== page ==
1888 - 1965
Henry Duncan Graham "Harry" Crerar entered RMC in 1906 after attending Upper Canada College and Highfield School in Hamilton, ON. After graduating from RMC, he joined the militia and, over the course of World War I, he served in a number of key command and staff appointments, rising through the ranks to Lieutenant-Colonel by War's end. He was awarded the DSO as a result of his efforts as an acting-commander of an artillery brigade during the final phases of the Vimy Ridge Campaign. At the end of the war, he was demobilized from the militia, but subsequently joined the Permanent Force.
Following graduation from Staff College in England, Crerar accepted a posting with the War Office in London as General Staff Officer 2. In 1929, he was appointed General Staff Officer 1 at Army HQ in Ottawa, and began work on a major reorganization of the Canadian Militia. He was appointed Director of Military Operations & Military Intelligence in 1935, and Commandant of the Royal Military College of Canada in 1938. His appointment was cut short in October 1939 as World War II began, and he was posted to London as Brigadier on the General Staff at the newly formed Canadian Military Headquarters.
In July 1940, he was called back to Ottawa as Vice-Chief General Staff, but promoted a few days later to Chief General Staff. In that year, he oversaw the rapid expansion of the Army and its upgrading from top to bottom, including Army HQ, the improved preparation of officers, men and equipment heading overseas, and the implementation of emergency recruitment and training programmes for territorial defence.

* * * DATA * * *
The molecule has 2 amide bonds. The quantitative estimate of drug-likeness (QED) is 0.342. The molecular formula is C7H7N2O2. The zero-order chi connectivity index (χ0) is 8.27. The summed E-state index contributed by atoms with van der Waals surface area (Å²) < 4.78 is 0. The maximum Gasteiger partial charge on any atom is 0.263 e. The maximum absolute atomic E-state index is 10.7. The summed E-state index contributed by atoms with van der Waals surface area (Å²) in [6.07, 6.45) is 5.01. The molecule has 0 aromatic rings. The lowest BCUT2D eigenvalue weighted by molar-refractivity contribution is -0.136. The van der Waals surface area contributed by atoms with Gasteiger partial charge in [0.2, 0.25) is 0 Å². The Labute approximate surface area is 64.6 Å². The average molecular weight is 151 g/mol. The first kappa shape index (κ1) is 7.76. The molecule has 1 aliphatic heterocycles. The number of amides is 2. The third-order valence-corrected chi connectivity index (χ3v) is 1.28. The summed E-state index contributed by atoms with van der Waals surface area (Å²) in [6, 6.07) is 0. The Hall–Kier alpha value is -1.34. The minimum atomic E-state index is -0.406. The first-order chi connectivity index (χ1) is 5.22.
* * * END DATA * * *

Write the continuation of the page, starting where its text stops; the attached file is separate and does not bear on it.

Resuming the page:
In December 1941, back in England, Crerar was appointed General Officer Commanding, 1st Canadian Corps. Following the ill-fated Dieppe raid in 1942, the 1st Canadian Infantry Division was absorbed into the 1st Canadian Corps as it engaged in the Italian campaign in 1943 with Crerar in command. In early 1944, he was recalled to England to replace General McNaughton as Commander of the 1st Canadian Army, the first Canadian to be promoted to full General while commanding troops fighting in war.
The 1st Canadian Army arrived in Normandy from England on July 23rd, 1944, and, under Crerar's command, played a major role as the Allies circled German troops in the Falaise Gap in August 1944. In February 1945, with the 1st Canadian Army on their northern flank, the Allies advanced to the Rhine. When the Allies launched the Rhineland campaign, General Crerar was leading a 450,000-man army, including allied formations, under 1st Canadian Army command.
After the war, Crerar was in charge of the demobilization process. He retired from the military in 1946. Later, he occupied diplomatic postings in Czechoslovakia, the Netherlands and Japan. He was named Aide-de-Camp General to the King in 1948, and to the Queen in 1952, and appointed to the Queen's Privy Council for Canada in 1964.
General Crerar died in Ottawa, April 1, 1965, at age 76. In the words of historian J.L. Granatstein, "No other single officer had such impact on the raising, fighting, and eventual disbanding of the greatest army Canada has ever known."
Soldier, WW I Field Commander, WW II Commander of the Canadian Army, Diplomat